Thinking about hiring a claims management partner at your organization?
Outsourcing aspects of your billing often comes with benefits as well as challenges that can affect your software, revenue, employees, and workflow. It is important that you take time to evaluate your needs and consider some of the following strategies to ensure your outsourcing initiatives succeed.
One Size Fits All?
Keep in mind that medical billing services typically are not a “one size fits all” solution, so it makes sense to do a thorough evaluation. Billing companies often differ in fee structure, services offered, systems used, communication style, results, and many other characteristics.
For example, you know the owner of Company A from a local organization, but they don’t provide some of the services you are considering. At the same time, Company Z offers some of those services, but they are based outside of your state, have some negative reviews, and the cost is extremely high.
The choice you make in selecting who to partner with can have a lasting impact on your organization, so weigh all the pros and cons when identifying which services are the best fit.
Do your due diligence, get feedback from others who are currently working with the vendor. It’s expected that you ask for references. It may seem obvious but ask for references that are similar to your organization in size and in the systems they use. You will benefit most from a partner that has worked with organizations or practices like yours and has experience adapting to industry changes.
Cost as a Key Factor
There is a reason why the saying "Too good to be true" has staying power. Cost is an important factor, but it should not be the determinative one.
Costs will include start-up fees, termination fees, data conversion fees and any other additional costs. Be sure to discuss all these costs with the potential business partners. Try to understand possible hidden fees and ask about them, but most importantly, be sure you have discussed in detail anything that your office specifically needs.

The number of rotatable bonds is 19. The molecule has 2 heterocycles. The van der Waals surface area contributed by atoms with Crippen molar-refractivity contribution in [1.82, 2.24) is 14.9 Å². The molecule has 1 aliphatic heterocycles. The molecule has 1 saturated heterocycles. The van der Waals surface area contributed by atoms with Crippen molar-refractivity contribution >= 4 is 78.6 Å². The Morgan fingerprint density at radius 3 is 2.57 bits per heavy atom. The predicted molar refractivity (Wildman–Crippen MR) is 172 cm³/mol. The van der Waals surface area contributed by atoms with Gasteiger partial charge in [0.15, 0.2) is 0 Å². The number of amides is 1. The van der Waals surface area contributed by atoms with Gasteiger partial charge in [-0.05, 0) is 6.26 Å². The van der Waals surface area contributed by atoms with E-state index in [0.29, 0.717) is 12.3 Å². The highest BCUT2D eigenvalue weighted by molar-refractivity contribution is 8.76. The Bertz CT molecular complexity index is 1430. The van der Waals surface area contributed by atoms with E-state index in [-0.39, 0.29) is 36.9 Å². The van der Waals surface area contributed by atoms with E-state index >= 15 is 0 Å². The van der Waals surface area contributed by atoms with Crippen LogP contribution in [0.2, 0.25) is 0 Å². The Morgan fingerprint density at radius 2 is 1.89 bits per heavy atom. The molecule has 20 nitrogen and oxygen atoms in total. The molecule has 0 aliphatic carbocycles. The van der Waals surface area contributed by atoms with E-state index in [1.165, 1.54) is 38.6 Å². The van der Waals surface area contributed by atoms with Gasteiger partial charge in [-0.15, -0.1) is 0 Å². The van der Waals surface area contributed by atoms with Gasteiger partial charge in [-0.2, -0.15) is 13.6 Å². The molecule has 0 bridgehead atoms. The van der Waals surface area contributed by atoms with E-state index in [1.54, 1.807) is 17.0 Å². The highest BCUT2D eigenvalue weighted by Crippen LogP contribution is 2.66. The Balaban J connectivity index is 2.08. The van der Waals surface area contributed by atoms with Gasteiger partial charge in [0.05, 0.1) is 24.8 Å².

Some vendors strategically bid low prices because they know how much cost factors into the decision making process. Then once they have the contract signed they underperform or shift costs to the provider.
When evaluating cost, make sure you consider duration as well. Do you want an annual contract or do you want the project based on achieving certain initiatives. Sometimes the best partnerships are when a vendor is selected to assist a provider in building an internal resource or a short-term A/R cleanup project, then hand the keys back over to the provider at the first project milestone.
Revenue Cycle Matters Tip: Ask how prices are compiled and read the fine print in contracts. Better yet, have your account or attorney review the contract to be certain you did not miss anything. For example, if you're not happy with the service, what does the termination clause require? Note any key dates for giving notice so that you do not get caught in an auto-renewal situation with a company that is not working out.
Implementation and Training
For some revenue cycle managers, the risks of getting into a bad partnership outweigh the benefits of outsourcing, which can threaten the job security of staff. Despite this, responsible revenue cycle managers must learn to discern the opportunities for revenue cycle improvement by exploring the pros and cons of launching a new project with an outside vendor.
Think about every department that the outsource vendor will encounter. Get people from each of those areas involved in the selection process.